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Several years ago, when my children were still relatively younger, I made it a point to be incredibly vocal, motivated, and positive on Monday mornings. I would routinely tell them how “awesome it is to have a Monday — it’s a whole new week for great things to happen.”   Quite often my motivational intention was met with eye rolls, cold shoulders, and grunts.  Teenagers notoriously dislike mornings, but Monday mornings are particularly unpopular (and that’s being kind!).

Now, it’s quite likely that you feel the same way;  Mondays are generally not popular, whereas Fridays get a lot of glory.  I cannot recall friends posting on social media how excited they are, looking forward to a Monday.  Weekend plans?  Now there’s a popular topic for a late-week water-cooler conversation.   But no one mentions how interesting their Monday morning all-staff conference call will be or that exhilarating  project team meeting scheduled downtown at 9:00am.

But consider, for a moment, what might happen if we could change the paradigm and alter our perspective and actually look forward to Monday morning.

If you were to bounce out of bed (purposefully) on Monday with ambition, drive, and motivation, how would that set the tone for your week?   What would you do differently?   These are some things you may experience:

You’ll be more prepared if you plan to attack.  

Imagine hitting the ground on Monday having spent 15 minutes Sunday evening planning out the following day.  What are the key calls you need to make?  What are the hard decisions you face?  What are the primary goals that need to be met?  If you can plan your day the previous evening, you’re less likely to be stressed about the “stuff” that’s waiting for you.

I have colleagues and clients who send messages to me over the weekend (even though I often try to not work over the weekend).   By spending a few moments on Sunday, I can filter through the chaos ahead of time and mentally prepare myself for the next day — while perhaps acting in advance on any landmines that might be lurking!

You’ll not be sidetracked by the chaos. 

My life is hammered by constant distractions.  Whether calls, emails, instant messages, Slack, or social media, the reality is that the several dozen tools that are meant to streamline my communications actually do the opposite.  I’m flooded with inbound communication each minute and the reality is that not very much is actually important.  If we can eliminate the backlog of weekend ‘junk’, we actually may not need several hours of Monday morning’s desk time to dig out from the deluge of unimportant communication.

Darren Hardy has a term for this:  his “Active Distraction Defense System” is a method of eliminating the “missiles of distraction” that are launched our way.  Controlling the things that demand our attention and preventing them from stealing our time is a critical trait to master.   Dwight Eisenhower had his famous ‘Decision Matrix’ which worked from the premise that “…What is important is seldom urgent and what is urgent is seldom important.”   There are dozens of articles online that detail the analysis of this.  (Maybe you should read this one.)

The point is that with a little more planning, perhaps Monday morning won’t be spent climbing out of a hole and you’ll be doing things that are a lot more enjoyable.  You’ll eliminate the missiles of distraction and understand that’s truly important.  No more chasing your tail on Monday and THAT is a refreshing thought!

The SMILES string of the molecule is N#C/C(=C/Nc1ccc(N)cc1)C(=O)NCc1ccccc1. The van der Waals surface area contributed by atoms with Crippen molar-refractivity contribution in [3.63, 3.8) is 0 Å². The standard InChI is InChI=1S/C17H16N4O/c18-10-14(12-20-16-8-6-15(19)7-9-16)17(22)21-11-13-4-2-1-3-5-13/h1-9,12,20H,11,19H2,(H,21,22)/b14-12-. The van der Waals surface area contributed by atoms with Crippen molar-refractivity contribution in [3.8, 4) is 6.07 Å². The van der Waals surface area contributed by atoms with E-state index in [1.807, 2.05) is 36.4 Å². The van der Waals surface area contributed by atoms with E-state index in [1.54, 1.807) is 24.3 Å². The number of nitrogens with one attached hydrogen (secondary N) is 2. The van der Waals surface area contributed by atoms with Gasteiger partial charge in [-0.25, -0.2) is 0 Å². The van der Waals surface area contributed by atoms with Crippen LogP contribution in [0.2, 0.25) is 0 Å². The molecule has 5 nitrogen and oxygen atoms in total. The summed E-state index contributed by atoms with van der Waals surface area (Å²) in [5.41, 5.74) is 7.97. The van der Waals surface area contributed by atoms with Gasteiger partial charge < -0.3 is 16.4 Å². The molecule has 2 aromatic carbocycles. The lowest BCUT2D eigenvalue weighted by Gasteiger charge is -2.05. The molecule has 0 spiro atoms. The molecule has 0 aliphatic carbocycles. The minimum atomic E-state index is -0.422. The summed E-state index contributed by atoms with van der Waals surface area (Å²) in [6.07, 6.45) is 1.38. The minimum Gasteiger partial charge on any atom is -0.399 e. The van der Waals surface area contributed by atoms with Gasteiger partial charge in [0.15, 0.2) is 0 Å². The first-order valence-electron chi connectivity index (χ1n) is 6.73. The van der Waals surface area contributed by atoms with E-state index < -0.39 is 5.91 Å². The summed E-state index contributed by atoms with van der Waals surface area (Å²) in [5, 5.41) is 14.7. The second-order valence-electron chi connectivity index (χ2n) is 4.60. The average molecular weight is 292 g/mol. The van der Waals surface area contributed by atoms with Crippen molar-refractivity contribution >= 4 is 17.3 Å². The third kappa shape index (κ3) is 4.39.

You’ll be different.  People will notice.  

In full disclosure – my kids still think I’m weird.   And many friends have chided my social media posts about being “revved up” or even “psyched” for Monday.  Some people think I’m joking and that it’s just an odd personality trait.  OK, maybe I am a little odd.

But make no mistake.   My interest in Monday is straight-up competitive and intentional.   I’m excited for Monday because no one else will be. I can win on Monday because most of my competition is recovering from a weekend, digging out from a clogged inbox, or swapping lame stories at the ill-fated conference room meeting.   I am primed and ready to take deliberate, swift action.

 

How would these outcomes affect your week?  If you could approach Monday with an entirely new perspective, how could that improve your projects, your relationships, your efforts, and your performance?   What would be different?   If you try this, I can promise you two things:

First, it might not always work.  Some Mondays I truly feel drained, regardless of the pep-talk I give myself.  Experience tells me that not every Monday will be awesome and there will be times you want to throw the towel in, of course.  But it’s also true that some Fridays are rough and some weekends are a drag.   Get over it and think bigger.   Give yourself the pep-talk and get yourself moving anyway.   Fake it, if you must.  But the value of hitting Monday hard is worthwhile.

Second, you’ll know when it does work.  There’s an incredible feeling of productivity and positive impact when you actually start strong.  Imagine meeting all your goals for the week by lunch on Tuesday.    If you can accomplish 100% of your goals in 30% of your time, that gives you 70% of your week to absolutely surpass them.  That’s an amazing week!

I’m writing this at almost 11:00pm on a Friday night.  I’m looking forward to my weekend and spending time with my family.   And I’ll spend a few minutes on Sunday prepping for Monday.  And when I rise on Monday morning, I’m going to attack the day with passion and enthusiasm, looking forward to a great day and phenomenal week.

See you then!

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